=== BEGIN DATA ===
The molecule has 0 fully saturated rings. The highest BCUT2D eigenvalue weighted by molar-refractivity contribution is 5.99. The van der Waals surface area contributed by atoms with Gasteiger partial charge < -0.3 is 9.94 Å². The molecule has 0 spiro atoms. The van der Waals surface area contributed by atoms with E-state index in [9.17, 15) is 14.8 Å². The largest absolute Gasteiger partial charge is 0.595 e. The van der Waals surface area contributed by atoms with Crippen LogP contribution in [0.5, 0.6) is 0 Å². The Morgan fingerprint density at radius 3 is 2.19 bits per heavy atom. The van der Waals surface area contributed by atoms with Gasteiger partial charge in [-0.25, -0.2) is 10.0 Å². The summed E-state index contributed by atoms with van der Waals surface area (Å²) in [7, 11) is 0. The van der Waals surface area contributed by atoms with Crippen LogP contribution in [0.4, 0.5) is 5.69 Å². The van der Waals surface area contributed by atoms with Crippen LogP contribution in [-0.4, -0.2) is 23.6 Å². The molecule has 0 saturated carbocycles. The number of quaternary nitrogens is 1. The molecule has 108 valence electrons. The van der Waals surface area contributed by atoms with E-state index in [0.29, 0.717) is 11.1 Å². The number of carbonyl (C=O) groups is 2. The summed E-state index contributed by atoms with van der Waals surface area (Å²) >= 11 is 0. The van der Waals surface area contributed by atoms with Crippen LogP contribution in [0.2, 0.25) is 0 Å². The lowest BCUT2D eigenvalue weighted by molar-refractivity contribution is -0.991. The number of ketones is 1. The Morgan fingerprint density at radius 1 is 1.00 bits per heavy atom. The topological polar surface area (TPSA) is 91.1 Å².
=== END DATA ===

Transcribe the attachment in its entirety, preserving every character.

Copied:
The molecule has 0 fully saturated rings. The highest BCUT2D eigenvalue weighted by molar-refractivity contribution is 5.99. The van der Waals surface area contributed by atoms with Gasteiger partial charge < -0.3 is 9.94 Å². The molecule has 0 spiro atoms. The van der Waals surface area contributed by atoms with E-state index in [9.17, 15) is 14.8 Å². The largest absolute Gasteiger partial charge is 0.595 e. The van der Waals surface area contributed by atoms with Crippen LogP contribution in [0.5, 0.6) is 0 Å². The Morgan fingerprint density at radius 3 is 2.19 bits per heavy atom. The van der Waals surface area contributed by atoms with Gasteiger partial charge in [-0.25, -0.2) is 10.0 Å². The summed E-state index contributed by atoms with van der Waals surface area (Å²) in [7, 11) is 0. The van der Waals surface area contributed by atoms with Crippen LogP contribution in [0.4, 0.5) is 5.69 Å². The van der Waals surface area contributed by atoms with Crippen LogP contribution in [-0.4, -0.2) is 23.6 Å². The molecule has 0 saturated carbocycles. The number of quaternary nitrogens is 1. The molecule has 108 valence electrons. The van der Waals surface area contributed by atoms with E-state index in [0.29, 0.717) is 11.1 Å². The number of carbonyl (C=O) groups is 2. The summed E-state index contributed by atoms with van der Waals surface area (Å²) >= 11 is 0. The van der Waals surface area contributed by atoms with Crippen LogP contribution in [0.2, 0.25) is 0 Å². The lowest BCUT2D eigenvalue weighted by molar-refractivity contribution is -0.991. The number of ketones is 1. The Morgan fingerprint density at radius 1 is 1.00 bits per heavy atom. The topological polar surface area (TPSA) is 91.1 Å².